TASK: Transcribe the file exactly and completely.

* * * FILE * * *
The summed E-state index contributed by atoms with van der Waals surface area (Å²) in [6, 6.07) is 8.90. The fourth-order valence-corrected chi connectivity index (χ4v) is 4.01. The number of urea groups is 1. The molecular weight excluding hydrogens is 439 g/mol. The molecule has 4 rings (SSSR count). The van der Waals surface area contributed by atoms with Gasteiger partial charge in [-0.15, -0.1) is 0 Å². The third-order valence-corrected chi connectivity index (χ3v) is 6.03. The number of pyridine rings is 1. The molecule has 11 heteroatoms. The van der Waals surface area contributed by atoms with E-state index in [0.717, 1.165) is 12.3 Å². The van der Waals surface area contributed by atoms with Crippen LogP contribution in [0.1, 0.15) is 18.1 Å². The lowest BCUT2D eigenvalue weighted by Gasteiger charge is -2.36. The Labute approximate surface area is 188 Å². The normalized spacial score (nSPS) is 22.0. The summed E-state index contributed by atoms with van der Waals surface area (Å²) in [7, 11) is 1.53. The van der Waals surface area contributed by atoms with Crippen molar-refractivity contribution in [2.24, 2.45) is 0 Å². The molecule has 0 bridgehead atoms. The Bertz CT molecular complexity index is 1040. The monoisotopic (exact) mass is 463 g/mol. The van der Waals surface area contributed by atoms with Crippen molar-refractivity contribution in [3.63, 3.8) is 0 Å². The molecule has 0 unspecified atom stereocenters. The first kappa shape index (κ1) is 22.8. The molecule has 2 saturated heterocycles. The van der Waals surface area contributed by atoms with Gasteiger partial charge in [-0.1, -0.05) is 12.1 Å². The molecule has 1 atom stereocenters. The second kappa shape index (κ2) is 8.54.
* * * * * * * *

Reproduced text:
The summed E-state index contributed by atoms with van der Waals surface area (Å²) in [6, 6.07) is 8.90. The fourth-order valence-corrected chi connectivity index (χ4v) is 4.01. The number of urea groups is 1. The molecular weight excluding hydrogens is 439 g/mol. The molecule has 4 rings (SSSR count). The van der Waals surface area contributed by atoms with Gasteiger partial charge in [-0.15, -0.1) is 0 Å². The third-order valence-corrected chi connectivity index (χ3v) is 6.03. The number of pyridine rings is 1. The molecule has 11 heteroatoms. The van der Waals surface area contributed by atoms with E-state index in [0.717, 1.165) is 12.3 Å². The van der Waals surface area contributed by atoms with Crippen LogP contribution in [0.1, 0.15) is 18.1 Å². The lowest BCUT2D eigenvalue weighted by Gasteiger charge is -2.36. The Labute approximate surface area is 188 Å². The normalized spacial score (nSPS) is 22.0. The summed E-state index contributed by atoms with van der Waals surface area (Å²) in [7, 11) is 1.53. The van der Waals surface area contributed by atoms with Crippen molar-refractivity contribution in [2.24, 2.45) is 0 Å². The molecule has 0 bridgehead atoms. The Bertz CT molecular complexity index is 1040. The monoisotopic (exact) mass is 463 g/mol. The van der Waals surface area contributed by atoms with Crippen molar-refractivity contribution in [3.63, 3.8) is 0 Å². The molecule has 0 unspecified atom stereocenters. The first kappa shape index (κ1) is 22.8. The molecule has 2 saturated heterocycles. The van der Waals surface area contributed by atoms with Gasteiger partial charge in [-0.1, -0.05) is 12.1 Å². The molecule has 1 atom stereocenters. The second kappa shape index (κ2) is 8.54.